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ETFs: what they are and how they work

July 11, 2023

10 min

ETFs: what they are and how they work

What are Exchange Traded Funds (ETFs)? They are special financial instruments, because they encapsulate other assets and products, ‘copying’ their trends and performances. Let’s find out how they work and what their advantages are, taking into consideration the differences compared to other ETPs and simple mutual funds.

ETFs: what they are and how they work

An investment portfolio can be composed of various financial instruments, each with its own returns and risks. In this respect, buying stocks, bonds or government securities allows direct exposure to an economic actor (government or corporate). Diversification is the golden rule for investing: buying stocks (shares) of a single company does not protect your capital, because profits and losses will depend on that economic actor alone. Similarly, investing in corporate bonds (debentures) of only one company does not mitigate the risk of default: you could lose the entire loan if the only debtor goes bankrupt. 

However, diversifying between several stocks and/or bonds, or adding commodities and derivatives to your portfolio in order to moderate the risk of your investment requires a great deal of capital, in-depth study and constant attention. Is there a financial instrument that already considers the market as a whole, or at least one sector? This is the case with Exchange Traded Funds (ETFs), instruments that, in their most common form, passively replicate the performance of indices. They act as benchmarks, composed of securities of the same type, not just shares or bonds. Let’s delve deeper into what ETFs are, so that we can discover their characteristics and advantages.

The definition of an ETF can be explained in a simple way. Imagine an ETF as a box in which we put the same financial securities as an index. The value of an ETF then reflects what it contains, reproducing the overall performance of the assets. Investing in ETFs is simple: you buy and sell shares in the fund, whose base price is determined by the weighted average of the values of the individual financial instruments that make up the ETF. This value is called the Net Asset Value (NAV) and can fluctuate due to the performance of the individual underlying assets. Moreover, in the market, the price of an ETF varies according to supply and demand and may therefore deviate from the NAV.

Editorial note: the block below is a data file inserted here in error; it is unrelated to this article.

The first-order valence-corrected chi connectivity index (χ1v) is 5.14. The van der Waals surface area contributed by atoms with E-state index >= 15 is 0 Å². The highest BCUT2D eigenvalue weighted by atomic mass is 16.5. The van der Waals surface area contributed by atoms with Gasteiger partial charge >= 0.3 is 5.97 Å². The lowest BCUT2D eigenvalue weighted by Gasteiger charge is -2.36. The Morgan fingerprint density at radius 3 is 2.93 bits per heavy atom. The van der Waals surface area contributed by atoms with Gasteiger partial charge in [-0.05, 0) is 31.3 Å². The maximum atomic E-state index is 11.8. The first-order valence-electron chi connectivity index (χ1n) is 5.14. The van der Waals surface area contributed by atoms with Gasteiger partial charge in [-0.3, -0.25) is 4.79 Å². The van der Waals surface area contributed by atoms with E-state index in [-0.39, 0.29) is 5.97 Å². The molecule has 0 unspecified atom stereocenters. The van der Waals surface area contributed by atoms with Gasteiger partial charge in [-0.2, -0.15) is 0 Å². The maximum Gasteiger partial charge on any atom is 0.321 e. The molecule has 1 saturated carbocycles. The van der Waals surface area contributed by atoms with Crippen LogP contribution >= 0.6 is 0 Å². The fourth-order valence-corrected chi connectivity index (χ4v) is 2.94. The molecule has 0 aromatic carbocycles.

The difference between ETFs and ETCs

A passively managed ETF does not try to ‘beat the market’, but rather to faithfully copy the trends of the benchmark. The guiding index may consist of individual stocks or bonds, commodities or the real estate market. However, ETFs are not the only ‘replicating‘ financial instruments. Exchange Traded Funds are part of the ETP (Exchange Traded Product) family, along with Exchange Traded Notes (ETNs) and Exchange Traded Commodities (ETCs). All types of ETPs are exchange traded, but there is a difference between ETFs, ETCs and ETNs.

ETNs and ETCs are not funds but debt notes: bonds issued by special purpose vehicles, which use the capital raised to invest in reference indices. Management is always passive, because the debtors only hold the underlying securities. Those who own ETNs and ETCs do not participate in a fund, but provide credit. In other words, the investor lends money to a company in exchange for financial products that they replicate:

  • The value of a basket of commodities in the case of ETCs;
  • The performance of all other types of instruments (shares, bonds, etc.) in the case of ETNs.

ETNs and ETCs behave like zero-coupon bonds, in that they generate profit from the sale or repayment of principal at maturity. In this case, investors may expose themselves to the risk of default of the borrower who issued the ETN or ETC: why then prefer them to ETFs? Basically because ETNs and ETCs can use strategies that cannot be integrated into ETFs; for example, with ETNs and ETCs it is possible to trade with leverage greater than double (x2).

Moreover, ETNs are traditional finance’s first solution for gaining exposure to cryptocurrencies without actually owning them or having to create a crypto wallet. Stringent regulation long prevented ETFs from encompassing cryptocurrencies, until the SEC and the Italian stock exchange began accepting the first Bitcoin ETFs!

The difference between funds and ETFs